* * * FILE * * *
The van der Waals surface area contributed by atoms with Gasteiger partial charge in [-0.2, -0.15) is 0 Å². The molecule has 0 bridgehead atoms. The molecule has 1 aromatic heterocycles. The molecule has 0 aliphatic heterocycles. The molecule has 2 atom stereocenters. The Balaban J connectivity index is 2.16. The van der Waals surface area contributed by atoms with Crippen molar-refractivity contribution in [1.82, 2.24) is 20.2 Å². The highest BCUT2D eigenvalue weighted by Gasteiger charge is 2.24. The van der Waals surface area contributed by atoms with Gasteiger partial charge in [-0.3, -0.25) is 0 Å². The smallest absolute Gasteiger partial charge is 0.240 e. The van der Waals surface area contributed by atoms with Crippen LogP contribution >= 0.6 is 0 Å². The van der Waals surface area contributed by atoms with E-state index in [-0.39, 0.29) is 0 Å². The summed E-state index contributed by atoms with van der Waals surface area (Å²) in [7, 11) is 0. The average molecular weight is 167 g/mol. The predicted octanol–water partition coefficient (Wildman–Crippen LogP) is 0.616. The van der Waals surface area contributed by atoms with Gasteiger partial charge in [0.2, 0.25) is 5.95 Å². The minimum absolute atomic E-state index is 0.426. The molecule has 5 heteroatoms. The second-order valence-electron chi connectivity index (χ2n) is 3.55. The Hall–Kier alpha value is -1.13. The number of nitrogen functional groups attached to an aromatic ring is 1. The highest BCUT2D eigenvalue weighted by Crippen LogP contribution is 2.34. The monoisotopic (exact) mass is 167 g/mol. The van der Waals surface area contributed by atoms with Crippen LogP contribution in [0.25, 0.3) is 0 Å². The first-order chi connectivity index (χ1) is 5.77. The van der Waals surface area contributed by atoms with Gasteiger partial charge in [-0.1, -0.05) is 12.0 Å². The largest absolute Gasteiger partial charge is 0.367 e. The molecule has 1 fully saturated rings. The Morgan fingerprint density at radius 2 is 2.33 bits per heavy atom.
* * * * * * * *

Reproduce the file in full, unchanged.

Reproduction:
The van der Waals surface area contributed by atoms with Gasteiger partial charge in [-0.2, -0.15) is 0 Å². The molecule has 0 bridgehead atoms. The molecule has 1 aromatic heterocycles. The molecule has 0 aliphatic heterocycles. The molecule has 2 atom stereocenters. The Balaban J connectivity index is 2.16. The van der Waals surface area contributed by atoms with Crippen molar-refractivity contribution in [1.82, 2.24) is 20.2 Å². The highest BCUT2D eigenvalue weighted by Gasteiger charge is 2.24. The van der Waals surface area contributed by atoms with Gasteiger partial charge in [-0.3, -0.25) is 0 Å². The smallest absolute Gasteiger partial charge is 0.240 e. The van der Waals surface area contributed by atoms with Crippen LogP contribution >= 0.6 is 0 Å². The van der Waals surface area contributed by atoms with E-state index in [-0.39, 0.29) is 0 Å². The summed E-state index contributed by atoms with van der Waals surface area (Å²) in [7, 11) is 0. The average molecular weight is 167 g/mol. The predicted octanol–water partition coefficient (Wildman–Crippen LogP) is 0.616. The van der Waals surface area contributed by atoms with Gasteiger partial charge in [0.2, 0.25) is 5.95 Å². The minimum absolute atomic E-state index is 0.426. The molecule has 5 heteroatoms. The second-order valence-electron chi connectivity index (χ2n) is 3.55. The Hall–Kier alpha value is -1.13. The number of nitrogen functional groups attached to an aromatic ring is 1. The highest BCUT2D eigenvalue weighted by Crippen LogP contribution is 2.34. The monoisotopic (exact) mass is 167 g/mol. The van der Waals surface area contributed by atoms with Crippen LogP contribution in [0.25, 0.3) is 0 Å². The first-order chi connectivity index (χ1) is 5.77. The van der Waals surface area contributed by atoms with Gasteiger partial charge in [-0.1, -0.05) is 12.0 Å². The largest absolute Gasteiger partial charge is 0.367 e. The molecule has 1 fully saturated rings. The Morgan fingerprint density at radius 2 is 2.33 bits per heavy atom.